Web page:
Climate change is affecting every country on every continent and is the biggest issue facing the planet. It is disrupting national economies and affecting all living things’ lives. Weather patterns are changing, sea levels are rising, and weather events are becoming more extreme. One of the important sectors that can contribute to decrease the further impacts of climate change is education.
Climate change education promotes learning about the causes and effects of climate change as well as providing a cross-curricular and multidisciplinary perspective. It develops competencies in the field of climate change mitigation and adaptation to promote climate-resilient development and reduce the vulnerability of communities facing an uncertain future. Education systems can make the effort to promote sustainable development in teaching and create eco-friendly institutions.
SEAQIS has brought the environmental and climate change issues through its training course entitled Environmental Education for Sustainable Development (EESD), which was conducted virtually from 21 to 28 March 2022. 30 science teachers, teacher trainers and education authorities from Indonesia and the Philippines attended the training. Some experts from MEXT, Japan, and several well-known universities in Indonesia shared their expertise as facilitators, which are Prof Masahisa Sato (Tokyo City University), Indra Fardhani, Ph.D. (The State University of Malang), Prof Oekan S. Abdoellah (Institute of Ecology, Padjajaran University), Dr Perdinan (SEAMEO BIOTROP), and Prof Pampang Parikesit (Institute of Ecology, Padjajaran University). Also, there was a best practice presentation from Ms Ni Luh Wayan Puri Wahyuni, a teacher from Green School Bali that applied sustainability of environmental education.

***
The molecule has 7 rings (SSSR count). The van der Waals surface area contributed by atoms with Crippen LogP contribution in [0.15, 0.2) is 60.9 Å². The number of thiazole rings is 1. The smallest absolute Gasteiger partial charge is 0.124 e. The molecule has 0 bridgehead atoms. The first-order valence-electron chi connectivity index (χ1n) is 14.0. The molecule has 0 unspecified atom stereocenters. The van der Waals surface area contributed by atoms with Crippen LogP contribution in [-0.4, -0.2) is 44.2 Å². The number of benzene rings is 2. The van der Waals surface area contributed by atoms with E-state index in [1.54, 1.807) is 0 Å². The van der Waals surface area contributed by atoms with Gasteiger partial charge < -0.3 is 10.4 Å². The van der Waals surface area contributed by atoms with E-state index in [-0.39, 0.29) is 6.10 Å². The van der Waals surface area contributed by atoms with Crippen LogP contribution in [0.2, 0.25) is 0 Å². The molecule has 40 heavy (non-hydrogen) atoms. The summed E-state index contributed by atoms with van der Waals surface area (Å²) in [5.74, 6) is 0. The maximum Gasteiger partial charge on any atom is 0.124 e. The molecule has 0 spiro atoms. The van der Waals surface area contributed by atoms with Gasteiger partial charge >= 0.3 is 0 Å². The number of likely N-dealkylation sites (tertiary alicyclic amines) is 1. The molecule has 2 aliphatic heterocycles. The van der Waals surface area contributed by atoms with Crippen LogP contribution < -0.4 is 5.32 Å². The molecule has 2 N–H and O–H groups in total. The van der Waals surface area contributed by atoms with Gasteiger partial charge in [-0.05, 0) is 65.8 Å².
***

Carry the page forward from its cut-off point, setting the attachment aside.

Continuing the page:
Several issues about climate change and biodiversity were discussed during the training, such as: (1) Teaching on Climate Change and Biodiversity in Classroom; (2) Sustainable Development: Historical perspective and state of the art; (3) Green House Effect, Climate System, and Climate Change; (4) Climate Change and Biodiversity; (5) Trends and Issues of Climate Change Education in Japan; and (6) Introduction of E-STEM (Environmental STEM) in Classroom Practices. Although this training was conducted virtually, SEAQIS team had prepared some simple climate change hands-on activities that could be done at home by the participants, and they presented the report afterwards.
This training programme was expected to be an important part of improving the quality of science teaching and learning in schools with respect to the environment, ecosystem conservation, and sustainable development.